News Video | Policy | GPs | Hospitals | Medical | Mental Health | Welfare | Search

 

New Retirement Village: rebuild spirit on quake anniversary

Park Lane Retirement Village opening epitomises rebuild spirit on earthquake anniversary

Stage one of the new $80-million dollar Park Lane Retirement Village in Christchurch was opened today by the Prime Minister, the Right Honourable John Key, at a gathering which included Park Lane investors and All Blacks Andy Ellis, Dan Carter and Corey Flynn, district health board representatives, residents, families and suppliers.

The shareholders behind the development include current All Blacks Richie McCaw, Dan Carter and Kieran Read, former All Blacks Leon MacDonald, Corey Flynn, Mark Robinson, Aaron Mauger, Ian Hurst and Greg Somerville, former Crusader and now Scottish international Sean Maitland, and well-known property investor Bill Horncastle of Horncastle Homes.

The Park Lane Retirement Village project was initiated before the Canterbury earthquakes with the Prime Minister visiting the cleared site prior to the commencement of building work six months after the February, 2011 earthquake.

With the $20 million first phase of the project now completed, the upmarket retirement village offers affordable luxury to 87 residents needing a range of living options from semi-independent through to rest home and hospital care. There are 45 studios and apartments and 42 care beds in the beautifully appointed retirement village with five villas with two bedrooms and an attached garage soon to be developed.

“We are delighted to be able to show the Prime Minister the work that has gone on since his last visit and talk with him about our plans for stages two and three of the project,” said Park Lane director and facility manager, Jenny Dempsey.

Park Lane directors Jenny and Alan Dempsey are experienced aged care operators with 15 years in the sector owning and operating large facilities in Dunedin, New Plymouth and Blenheim prior to returning to their home town of Christchurch.

“Our company purchased the camp here in Whiteleigh Ave in 2010 with the intention of developing a retirement village. The location is superb given that it is so central and in a rapidly growing area with Tower Junction close by. Once the Park Lane project was drawn up we decided to sell our 170-bed facility in Blenheim and return home to Christchurch to bring Park Lane to fruition. As the investment that was needed grew we attracted other private investors to the project.”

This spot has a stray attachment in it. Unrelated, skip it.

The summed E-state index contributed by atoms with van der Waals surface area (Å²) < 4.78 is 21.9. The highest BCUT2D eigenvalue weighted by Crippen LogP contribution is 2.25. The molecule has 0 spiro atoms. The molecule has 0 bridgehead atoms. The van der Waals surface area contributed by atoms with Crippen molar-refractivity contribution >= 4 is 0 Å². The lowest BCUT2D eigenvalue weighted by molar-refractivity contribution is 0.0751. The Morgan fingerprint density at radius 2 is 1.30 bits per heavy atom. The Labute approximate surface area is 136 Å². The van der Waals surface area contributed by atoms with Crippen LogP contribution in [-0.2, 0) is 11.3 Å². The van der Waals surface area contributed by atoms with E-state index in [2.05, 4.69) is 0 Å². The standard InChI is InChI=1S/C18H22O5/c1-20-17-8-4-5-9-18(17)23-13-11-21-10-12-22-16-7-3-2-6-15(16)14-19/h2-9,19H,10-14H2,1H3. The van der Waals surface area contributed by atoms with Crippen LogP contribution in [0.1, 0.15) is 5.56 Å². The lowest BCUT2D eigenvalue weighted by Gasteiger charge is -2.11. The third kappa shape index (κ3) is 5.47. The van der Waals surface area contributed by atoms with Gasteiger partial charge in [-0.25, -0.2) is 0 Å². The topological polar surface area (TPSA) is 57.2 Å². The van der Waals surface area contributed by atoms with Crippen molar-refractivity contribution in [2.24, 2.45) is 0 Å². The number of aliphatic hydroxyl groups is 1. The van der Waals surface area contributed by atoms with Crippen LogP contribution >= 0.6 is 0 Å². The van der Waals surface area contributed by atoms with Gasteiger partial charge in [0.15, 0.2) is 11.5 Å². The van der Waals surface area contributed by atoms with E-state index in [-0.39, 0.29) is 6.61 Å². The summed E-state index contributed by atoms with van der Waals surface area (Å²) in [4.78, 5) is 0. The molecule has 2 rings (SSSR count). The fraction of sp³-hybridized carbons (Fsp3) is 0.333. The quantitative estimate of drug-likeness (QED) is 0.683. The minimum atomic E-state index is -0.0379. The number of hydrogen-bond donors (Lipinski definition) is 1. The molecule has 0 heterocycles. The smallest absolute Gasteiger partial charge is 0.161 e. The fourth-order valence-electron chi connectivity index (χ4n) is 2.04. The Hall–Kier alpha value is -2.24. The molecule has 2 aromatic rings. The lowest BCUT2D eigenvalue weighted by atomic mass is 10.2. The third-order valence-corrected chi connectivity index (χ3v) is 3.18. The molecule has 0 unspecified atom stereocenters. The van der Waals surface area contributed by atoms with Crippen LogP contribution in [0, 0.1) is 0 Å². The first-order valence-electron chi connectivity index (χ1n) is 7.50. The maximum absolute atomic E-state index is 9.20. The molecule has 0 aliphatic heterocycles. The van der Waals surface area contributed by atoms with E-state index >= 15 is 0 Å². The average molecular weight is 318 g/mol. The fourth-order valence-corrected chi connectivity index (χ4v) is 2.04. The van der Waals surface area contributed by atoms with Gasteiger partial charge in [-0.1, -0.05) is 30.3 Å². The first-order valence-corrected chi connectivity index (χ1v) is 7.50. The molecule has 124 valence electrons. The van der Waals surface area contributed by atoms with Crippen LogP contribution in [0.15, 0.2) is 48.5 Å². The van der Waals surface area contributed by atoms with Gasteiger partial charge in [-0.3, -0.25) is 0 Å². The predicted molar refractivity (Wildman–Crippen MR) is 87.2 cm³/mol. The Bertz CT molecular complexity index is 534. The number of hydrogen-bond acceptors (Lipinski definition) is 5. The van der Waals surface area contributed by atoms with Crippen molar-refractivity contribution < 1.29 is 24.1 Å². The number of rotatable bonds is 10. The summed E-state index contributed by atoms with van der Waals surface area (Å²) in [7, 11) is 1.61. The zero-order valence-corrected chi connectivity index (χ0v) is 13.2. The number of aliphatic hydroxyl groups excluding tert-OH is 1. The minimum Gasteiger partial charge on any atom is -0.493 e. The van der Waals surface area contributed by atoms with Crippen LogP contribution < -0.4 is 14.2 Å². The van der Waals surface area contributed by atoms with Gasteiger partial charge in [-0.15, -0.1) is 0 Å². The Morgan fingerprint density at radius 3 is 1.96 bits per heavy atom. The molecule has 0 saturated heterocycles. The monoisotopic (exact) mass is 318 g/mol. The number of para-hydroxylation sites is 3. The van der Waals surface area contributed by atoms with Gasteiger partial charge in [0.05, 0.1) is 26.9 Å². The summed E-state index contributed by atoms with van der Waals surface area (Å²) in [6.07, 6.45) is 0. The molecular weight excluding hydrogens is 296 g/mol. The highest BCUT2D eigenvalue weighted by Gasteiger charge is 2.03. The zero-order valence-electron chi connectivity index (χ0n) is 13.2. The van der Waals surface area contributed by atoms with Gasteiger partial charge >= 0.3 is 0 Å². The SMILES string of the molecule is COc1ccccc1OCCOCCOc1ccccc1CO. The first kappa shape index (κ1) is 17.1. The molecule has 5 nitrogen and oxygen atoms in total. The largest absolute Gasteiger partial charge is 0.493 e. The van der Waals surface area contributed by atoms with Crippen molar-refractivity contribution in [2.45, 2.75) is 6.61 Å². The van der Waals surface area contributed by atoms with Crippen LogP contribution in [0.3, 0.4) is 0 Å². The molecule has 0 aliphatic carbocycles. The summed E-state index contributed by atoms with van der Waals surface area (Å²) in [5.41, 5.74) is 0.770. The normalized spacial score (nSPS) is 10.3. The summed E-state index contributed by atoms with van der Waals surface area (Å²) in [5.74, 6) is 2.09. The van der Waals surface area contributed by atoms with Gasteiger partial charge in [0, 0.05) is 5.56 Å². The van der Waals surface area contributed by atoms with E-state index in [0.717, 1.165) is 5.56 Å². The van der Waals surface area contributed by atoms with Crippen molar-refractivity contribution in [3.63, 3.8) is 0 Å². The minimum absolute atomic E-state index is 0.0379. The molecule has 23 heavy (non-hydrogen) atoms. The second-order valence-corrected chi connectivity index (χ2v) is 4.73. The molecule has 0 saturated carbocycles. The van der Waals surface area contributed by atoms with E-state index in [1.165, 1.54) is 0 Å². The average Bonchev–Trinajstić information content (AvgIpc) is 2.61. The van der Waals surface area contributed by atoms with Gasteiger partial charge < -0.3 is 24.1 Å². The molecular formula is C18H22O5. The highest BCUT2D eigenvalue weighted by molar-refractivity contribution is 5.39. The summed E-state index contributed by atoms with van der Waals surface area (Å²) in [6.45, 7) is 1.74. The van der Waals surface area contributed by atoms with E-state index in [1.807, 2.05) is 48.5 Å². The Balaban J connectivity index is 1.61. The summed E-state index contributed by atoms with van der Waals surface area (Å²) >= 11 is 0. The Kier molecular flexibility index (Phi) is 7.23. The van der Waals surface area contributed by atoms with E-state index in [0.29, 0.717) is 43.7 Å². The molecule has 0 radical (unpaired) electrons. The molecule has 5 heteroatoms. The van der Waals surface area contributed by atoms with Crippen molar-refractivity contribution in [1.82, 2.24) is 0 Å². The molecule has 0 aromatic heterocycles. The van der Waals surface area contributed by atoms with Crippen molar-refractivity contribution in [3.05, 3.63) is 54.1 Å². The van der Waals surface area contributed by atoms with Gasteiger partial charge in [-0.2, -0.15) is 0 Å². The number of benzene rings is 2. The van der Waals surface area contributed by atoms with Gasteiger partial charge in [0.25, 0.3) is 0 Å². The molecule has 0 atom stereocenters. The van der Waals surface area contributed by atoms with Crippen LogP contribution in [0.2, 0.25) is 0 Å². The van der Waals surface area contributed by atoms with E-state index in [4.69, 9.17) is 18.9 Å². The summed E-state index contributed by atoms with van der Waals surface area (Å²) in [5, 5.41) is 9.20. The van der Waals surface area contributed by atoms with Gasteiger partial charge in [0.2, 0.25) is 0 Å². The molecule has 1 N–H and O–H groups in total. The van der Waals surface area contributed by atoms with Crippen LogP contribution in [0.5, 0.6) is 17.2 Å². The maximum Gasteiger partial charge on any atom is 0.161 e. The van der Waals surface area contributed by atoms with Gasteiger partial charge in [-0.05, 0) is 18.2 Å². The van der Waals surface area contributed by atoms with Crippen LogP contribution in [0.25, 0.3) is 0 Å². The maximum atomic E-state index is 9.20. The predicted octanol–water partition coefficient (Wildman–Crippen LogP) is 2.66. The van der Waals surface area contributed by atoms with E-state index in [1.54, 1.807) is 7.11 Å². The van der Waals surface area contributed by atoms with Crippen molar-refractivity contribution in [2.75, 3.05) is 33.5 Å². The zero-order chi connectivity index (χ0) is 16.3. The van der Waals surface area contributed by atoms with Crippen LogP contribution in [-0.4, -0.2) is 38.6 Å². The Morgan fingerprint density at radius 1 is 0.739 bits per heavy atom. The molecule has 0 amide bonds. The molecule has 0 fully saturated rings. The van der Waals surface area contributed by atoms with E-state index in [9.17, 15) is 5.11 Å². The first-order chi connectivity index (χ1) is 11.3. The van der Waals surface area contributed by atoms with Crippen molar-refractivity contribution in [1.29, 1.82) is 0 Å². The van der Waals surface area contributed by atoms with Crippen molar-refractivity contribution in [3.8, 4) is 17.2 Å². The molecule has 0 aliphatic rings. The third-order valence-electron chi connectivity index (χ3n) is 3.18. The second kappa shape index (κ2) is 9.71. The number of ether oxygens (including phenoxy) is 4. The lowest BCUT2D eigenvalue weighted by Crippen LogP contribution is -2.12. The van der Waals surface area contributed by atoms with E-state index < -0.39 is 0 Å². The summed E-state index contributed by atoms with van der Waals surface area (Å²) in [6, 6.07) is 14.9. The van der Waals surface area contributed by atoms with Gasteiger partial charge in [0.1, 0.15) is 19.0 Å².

The first resident moved into Park Lane last week and Jenny’s own mother Mary Halligan is currently living at Park Lane for respite care.

Dempsey said the Park Lane project was an example of how a wide range of people can invest in the Christchurch rebuild. “Our company is made up of private investors, ordinary Cantabrians and some well-known ones, who have seen a way to make a sound financial investment that helps rejuvenate our city and provides a high-quality boutique facility for older citizens. We really believe Park Lane epitomises the spirit of the rebuild.”

Stage two of the development will begin in April with additional villas being built for occupation early next year. “At this stage our vision for stage three of the project is to build a club house and swimming pool for residents as well as independent living units.”

ENDS

© Scoop Media

 
 
 
 
 
Culture Headlines | Health Headlines | Education Headlines

 
Wellington Rugby Zeroes: Sevens To Move To Hamilton

Wellington Mayor Justin Lester: “The Sevens has been a big part of recent Wellington history but it was time for the event to move on… Wellingtonians have been voting with their feet in the last few years and we’ve seen the result in dwindling crowd numbers and lower ticket sales.” More>>

ALSO:

Matafeo & Dravid: The Billy T And Fred Award Winners For 2017

At the final show of the 2017 NZ International Comedy Festival powered by Flick Electric Co. the Festival came to a close after 115 shows in Auckland and 68 shows in Wellington. More>>

Scoop Review Of Books: What’s Fair? Tax and Fairness

This is an excellent and timely book, since apart from general statements about increasing or mostly reducing tax, there has been very little comment or debate as to whether we should pay tax at all and how much tax should each of us pay. More>>

Ockham Awards: Globally Lauded Novelist Wins NZ’s Biggest Fiction Prize

Internationally renowned Ngāruawāhia resident Catherine Chidgey has won New Zealand’s richest writing award, the $50,000 Acorn Foundation Fiction Prize, for her novel The Wish Child. More>>

ALSO:

 
 
 
 

LATEST HEADLINES

  • CULTURE
  • HEALTH
  • EDUCATION
 
 
  • Wellington
  • Christchurch
  • Auckland